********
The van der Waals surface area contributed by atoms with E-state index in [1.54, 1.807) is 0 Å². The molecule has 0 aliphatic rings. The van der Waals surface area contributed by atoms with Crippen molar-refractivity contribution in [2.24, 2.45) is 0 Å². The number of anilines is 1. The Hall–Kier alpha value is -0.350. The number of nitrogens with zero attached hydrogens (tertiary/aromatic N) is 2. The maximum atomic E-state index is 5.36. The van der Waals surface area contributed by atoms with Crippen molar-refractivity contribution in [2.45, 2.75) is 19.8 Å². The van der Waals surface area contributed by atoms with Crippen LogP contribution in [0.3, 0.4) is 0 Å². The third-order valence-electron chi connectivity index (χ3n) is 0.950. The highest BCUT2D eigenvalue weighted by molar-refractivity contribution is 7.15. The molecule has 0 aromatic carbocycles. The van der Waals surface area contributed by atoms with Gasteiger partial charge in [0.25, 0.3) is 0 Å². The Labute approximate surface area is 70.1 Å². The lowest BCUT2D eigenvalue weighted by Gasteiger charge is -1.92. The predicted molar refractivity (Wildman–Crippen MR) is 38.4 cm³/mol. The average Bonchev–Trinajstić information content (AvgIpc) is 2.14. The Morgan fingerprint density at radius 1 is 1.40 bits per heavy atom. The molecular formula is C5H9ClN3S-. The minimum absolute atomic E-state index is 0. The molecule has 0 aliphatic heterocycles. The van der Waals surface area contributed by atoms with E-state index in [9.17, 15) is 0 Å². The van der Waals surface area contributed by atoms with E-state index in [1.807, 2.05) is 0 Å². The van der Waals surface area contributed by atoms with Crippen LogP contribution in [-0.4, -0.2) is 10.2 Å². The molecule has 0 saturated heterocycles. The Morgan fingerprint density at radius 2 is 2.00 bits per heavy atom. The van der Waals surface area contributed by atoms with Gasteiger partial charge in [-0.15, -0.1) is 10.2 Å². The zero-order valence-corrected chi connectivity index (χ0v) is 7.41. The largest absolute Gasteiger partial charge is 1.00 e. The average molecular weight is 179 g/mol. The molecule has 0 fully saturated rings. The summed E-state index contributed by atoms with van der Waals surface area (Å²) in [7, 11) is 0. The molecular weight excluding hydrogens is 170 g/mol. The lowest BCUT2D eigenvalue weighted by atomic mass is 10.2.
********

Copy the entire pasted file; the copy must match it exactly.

The van der Waals surface area contributed by atoms with E-state index in [1.54, 1.807) is 0 Å². The molecule has 0 aliphatic rings. The van der Waals surface area contributed by atoms with Crippen molar-refractivity contribution in [2.24, 2.45) is 0 Å². The number of anilines is 1. The Hall–Kier alpha value is -0.350. The number of nitrogens with zero attached hydrogens (tertiary/aromatic N) is 2. The maximum atomic E-state index is 5.36. The van der Waals surface area contributed by atoms with Crippen molar-refractivity contribution in [2.45, 2.75) is 19.8 Å². The van der Waals surface area contributed by atoms with Crippen LogP contribution in [0.3, 0.4) is 0 Å². The third-order valence-electron chi connectivity index (χ3n) is 0.950. The highest BCUT2D eigenvalue weighted by molar-refractivity contribution is 7.15. The molecule has 0 aromatic carbocycles. The van der Waals surface area contributed by atoms with Gasteiger partial charge in [0.25, 0.3) is 0 Å². The Labute approximate surface area is 70.1 Å². The lowest BCUT2D eigenvalue weighted by Gasteiger charge is -1.92. The predicted molar refractivity (Wildman–Crippen MR) is 38.4 cm³/mol. The average Bonchev–Trinajstić information content (AvgIpc) is 2.14. The Morgan fingerprint density at radius 1 is 1.40 bits per heavy atom. The molecular formula is C5H9ClN3S-. The minimum absolute atomic E-state index is 0. The molecule has 0 aliphatic heterocycles. The van der Waals surface area contributed by atoms with E-state index in [9.17, 15) is 0 Å². The van der Waals surface area contributed by atoms with E-state index in [1.807, 2.05) is 0 Å². The van der Waals surface area contributed by atoms with Crippen LogP contribution in [-0.4, -0.2) is 10.2 Å². The molecule has 0 saturated heterocycles. The Morgan fingerprint density at radius 2 is 2.00 bits per heavy atom. The van der Waals surface area contributed by atoms with Gasteiger partial charge in [-0.15, -0.1) is 10.2 Å². The zero-order valence-corrected chi connectivity index (χ0v) is 7.41. The largest absolute Gasteiger partial charge is 1.00 e. The average molecular weight is 179 g/mol. The molecule has 0 fully saturated rings. The summed E-state index contributed by atoms with van der Waals surface area (Å²) in [7, 11) is 0. The molecular weight excluding hydrogens is 170 g/mol. The lowest BCUT2D eigenvalue weighted by atomic mass is 10.2.